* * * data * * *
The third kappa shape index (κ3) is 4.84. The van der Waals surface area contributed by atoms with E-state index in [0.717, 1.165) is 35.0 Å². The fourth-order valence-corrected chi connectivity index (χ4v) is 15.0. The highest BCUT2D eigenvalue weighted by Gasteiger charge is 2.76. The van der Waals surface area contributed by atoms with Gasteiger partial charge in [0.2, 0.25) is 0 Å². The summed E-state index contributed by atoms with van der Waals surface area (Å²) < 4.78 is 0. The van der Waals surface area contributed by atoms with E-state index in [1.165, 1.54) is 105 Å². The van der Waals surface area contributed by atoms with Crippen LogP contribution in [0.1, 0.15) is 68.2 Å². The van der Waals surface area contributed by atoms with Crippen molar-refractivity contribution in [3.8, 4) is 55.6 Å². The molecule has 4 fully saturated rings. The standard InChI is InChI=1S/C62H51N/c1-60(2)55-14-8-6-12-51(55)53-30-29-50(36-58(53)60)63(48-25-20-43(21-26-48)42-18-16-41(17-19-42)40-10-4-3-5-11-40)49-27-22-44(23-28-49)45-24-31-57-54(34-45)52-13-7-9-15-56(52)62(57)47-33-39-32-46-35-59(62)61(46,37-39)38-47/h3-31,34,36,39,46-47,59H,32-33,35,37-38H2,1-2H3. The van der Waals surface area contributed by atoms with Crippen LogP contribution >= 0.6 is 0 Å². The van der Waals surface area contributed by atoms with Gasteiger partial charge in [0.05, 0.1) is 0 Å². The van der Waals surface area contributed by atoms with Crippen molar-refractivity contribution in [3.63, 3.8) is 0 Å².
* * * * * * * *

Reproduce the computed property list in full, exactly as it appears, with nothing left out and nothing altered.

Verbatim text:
The third kappa shape index (κ3) is 4.84. The van der Waals surface area contributed by atoms with E-state index in [0.717, 1.165) is 35.0 Å². The fourth-order valence-corrected chi connectivity index (χ4v) is 15.0. The highest BCUT2D eigenvalue weighted by Gasteiger charge is 2.76. The van der Waals surface area contributed by atoms with Gasteiger partial charge in [0.2, 0.25) is 0 Å². The summed E-state index contributed by atoms with van der Waals surface area (Å²) < 4.78 is 0. The van der Waals surface area contributed by atoms with E-state index in [1.165, 1.54) is 105 Å². The van der Waals surface area contributed by atoms with Crippen LogP contribution in [0.1, 0.15) is 68.2 Å². The van der Waals surface area contributed by atoms with Crippen molar-refractivity contribution in [3.8, 4) is 55.6 Å². The molecule has 4 fully saturated rings. The standard InChI is InChI=1S/C62H51N/c1-60(2)55-14-8-6-12-51(55)53-30-29-50(36-58(53)60)63(48-25-20-43(21-26-48)42-18-16-41(17-19-42)40-10-4-3-5-11-40)49-27-22-44(23-28-49)45-24-31-57-54(34-45)52-13-7-9-15-56(52)62(57)47-33-39-32-46-35-59(62)61(46,37-39)38-47/h3-31,34,36,39,46-47,59H,32-33,35,37-38H2,1-2H3. The van der Waals surface area contributed by atoms with Crippen LogP contribution >= 0.6 is 0 Å². The van der Waals surface area contributed by atoms with Gasteiger partial charge in [0.05, 0.1) is 0 Å². The van der Waals surface area contributed by atoms with Crippen molar-refractivity contribution in [3.63, 3.8) is 0 Å².